Gunduz-Cinar, O., MacPherson, K. P., Cinar, R., Gamble-George, J., Sugden, K., Williams, B., Godlewski, G., Ramikie, T. S., Gorka, A. X., Alapafuja, S. O., Nikas, S. P., Makriyannis, A., Poulton, R., Patel, S., Hariri, A. R., Caspi, A., Moffitt, T. E., Kunos, G., & Holmes, A. (2013). Convergent translational evidence of a role for anandamide in amygdala-mediated fear extinction, threat processing and stress-reactivity. Molecular Psychiatry, 18(7), 813-23. https://doi.org/10.1038/mp.2012.72
Gunduz-Cinar O, et al. Convergent Translational Evidence of a Role for Anandamide in Amygdala-mediated Fear Extinction, Threat Processing and Stress-reactivity. Mol Psychiatry. 2013;18(7):813-23. PubMed PMID: 22688188.
* Article titles in AMA citation format should be in sentence-case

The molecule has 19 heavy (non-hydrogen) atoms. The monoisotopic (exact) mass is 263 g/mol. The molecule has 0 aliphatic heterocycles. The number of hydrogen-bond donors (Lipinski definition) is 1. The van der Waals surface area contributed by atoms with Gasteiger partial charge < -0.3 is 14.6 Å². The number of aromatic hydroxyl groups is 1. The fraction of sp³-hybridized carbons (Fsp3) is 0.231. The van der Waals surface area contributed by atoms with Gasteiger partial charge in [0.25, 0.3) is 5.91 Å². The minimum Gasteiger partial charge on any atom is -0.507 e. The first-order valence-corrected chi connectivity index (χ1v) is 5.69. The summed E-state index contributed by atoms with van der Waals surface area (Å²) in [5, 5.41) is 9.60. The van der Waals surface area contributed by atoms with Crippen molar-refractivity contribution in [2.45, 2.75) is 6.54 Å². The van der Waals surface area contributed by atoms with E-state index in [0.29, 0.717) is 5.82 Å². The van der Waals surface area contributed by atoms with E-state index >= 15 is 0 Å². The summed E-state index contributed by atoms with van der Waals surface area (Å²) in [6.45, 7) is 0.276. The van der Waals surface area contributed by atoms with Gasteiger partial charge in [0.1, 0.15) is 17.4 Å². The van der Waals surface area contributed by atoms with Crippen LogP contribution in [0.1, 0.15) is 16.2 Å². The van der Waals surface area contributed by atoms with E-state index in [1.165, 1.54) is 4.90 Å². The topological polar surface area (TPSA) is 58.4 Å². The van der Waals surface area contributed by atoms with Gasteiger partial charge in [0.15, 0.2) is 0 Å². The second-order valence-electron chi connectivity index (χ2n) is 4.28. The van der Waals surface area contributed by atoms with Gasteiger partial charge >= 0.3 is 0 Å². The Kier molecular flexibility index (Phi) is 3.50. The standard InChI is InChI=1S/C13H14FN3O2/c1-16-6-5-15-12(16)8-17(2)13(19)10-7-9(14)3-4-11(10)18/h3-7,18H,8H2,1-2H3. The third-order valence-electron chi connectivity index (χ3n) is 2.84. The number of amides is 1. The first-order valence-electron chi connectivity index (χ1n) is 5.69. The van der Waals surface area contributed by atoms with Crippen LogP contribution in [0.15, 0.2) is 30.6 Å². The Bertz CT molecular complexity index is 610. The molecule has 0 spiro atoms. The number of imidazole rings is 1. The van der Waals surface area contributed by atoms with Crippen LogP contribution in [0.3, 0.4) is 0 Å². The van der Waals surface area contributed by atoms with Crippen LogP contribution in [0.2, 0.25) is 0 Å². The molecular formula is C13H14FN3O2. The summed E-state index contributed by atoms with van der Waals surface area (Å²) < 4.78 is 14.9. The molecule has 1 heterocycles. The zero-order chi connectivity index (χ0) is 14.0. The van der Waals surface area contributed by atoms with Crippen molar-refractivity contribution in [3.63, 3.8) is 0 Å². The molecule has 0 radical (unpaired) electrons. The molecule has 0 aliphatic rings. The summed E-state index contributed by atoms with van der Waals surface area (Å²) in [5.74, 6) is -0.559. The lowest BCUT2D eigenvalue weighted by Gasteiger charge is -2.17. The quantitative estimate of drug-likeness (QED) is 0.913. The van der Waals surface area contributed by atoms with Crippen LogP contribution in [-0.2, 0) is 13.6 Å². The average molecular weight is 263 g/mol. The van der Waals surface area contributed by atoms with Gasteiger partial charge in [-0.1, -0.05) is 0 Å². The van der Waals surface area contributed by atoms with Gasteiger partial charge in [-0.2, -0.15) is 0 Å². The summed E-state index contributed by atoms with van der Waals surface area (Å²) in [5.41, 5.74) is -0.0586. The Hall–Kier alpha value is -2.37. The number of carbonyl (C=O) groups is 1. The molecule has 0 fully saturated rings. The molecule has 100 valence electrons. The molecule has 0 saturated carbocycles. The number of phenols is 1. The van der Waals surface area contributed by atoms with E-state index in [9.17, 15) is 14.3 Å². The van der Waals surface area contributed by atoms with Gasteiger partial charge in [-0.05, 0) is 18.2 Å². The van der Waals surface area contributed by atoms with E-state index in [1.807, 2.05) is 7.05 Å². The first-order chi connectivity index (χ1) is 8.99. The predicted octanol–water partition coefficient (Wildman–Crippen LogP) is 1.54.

TY - JOUR T1 - Convergent translational evidence of a role for anandamide in amygdala-mediated fear extinction, threat processing and stress-reactivity. AU - Gunduz-Cinar,O, AU - MacPherson,K P, AU - Cinar,R, AU - Gamble-George,J, AU - Sugden,K, AU - Williams,B, AU - Godlewski,G, AU - Ramikie,T S, AU - Gorka,A X, AU - Alapafuja,S O, AU - Nikas,S P, AU - Makriyannis,A, AU - Poulton,R, AU - Patel,S, AU - Hariri,A R, AU - Caspi,A, AU - Moffitt,T E, AU - Kunos,G, AU - Holmes,A, Y1 - 2012/06/12/ PY - 2012/6/13/entrez PY - 2012/6/13/pubmed PY - 2014/5/3/medline SP - 813 EP - 23 JF - Molecular psychiatry JO - Mol. Psychiatry VL - 18 IS - 7 N2 - Endocannabinoids are released 'on-demand' on the basis of physiological need, and can be pharmacologically augmented by inhibiting their catabolic degradation. The endocannabinoid anandamide is degraded by the catabolic enzyme fatty acid amide hydrolase (FAAH). Anandamide is implicated in the mediation of fear behaviors, including fear extinction, suggesting that selectively elevating brain anandamide could modulate plastic changes in fear. Here we first tested this hypothesis with preclinical experiments employing a novel, potent and selective FAAH inhibitor, AM3506 (5-(4-hydroxyphenyl)pentanesulfonyl fluoride). Systemic AM3506 administration before extinction decreased fear during a retrieval test in a mouse model of impaired extinction. AM3506 had no effects on fear in the absence of extinction training, or on various non-fear-related measures. Anandamide levels in the basolateral amygdala were increased by extinction training and augmented by systemic AM3506, whereas application of AM3506 to amygdala slices promoted long-term depression of inhibitory transmission, a form of synaptic plasticity linked to extinction. Further supporting the amygdala as effect-locus, the fear-reducing effects of systemic AM3506 were blocked by intra-amygdala infusion of a CB1 receptor antagonist and were fully recapitulated by intra-amygdala infusion of AM3506. On the basis of these preclinical findings, we hypothesized that variation in the human FAAH gene would predict individual differences in amygdala threat-processing and stress-coping traits. Consistent with this, carriers of a low-expressing FAAH variant (385A allele; rs324420) exhibited quicker habituation of amygdala reactivity to threat, and had lower scores on the personality trait of stress-reactivity. Our findings show that augmenting amygdala anandamide enables extinction-driven reductions in fear in mouse and may promote stress-coping in humans. SN - 1476-5578 UR - https://www.unboundmedicine.com/medline/citation/22688188/Convergent_translational_evidence_of_a_role_for_anandamide_in_amygdala_mediated_fear_extinction_threat_processing_and_stress_reactivity_ L2 - http://dx.doi.org/10.1038/mp.2012.72 DB - PRIME DP - Unbound Medicine ER -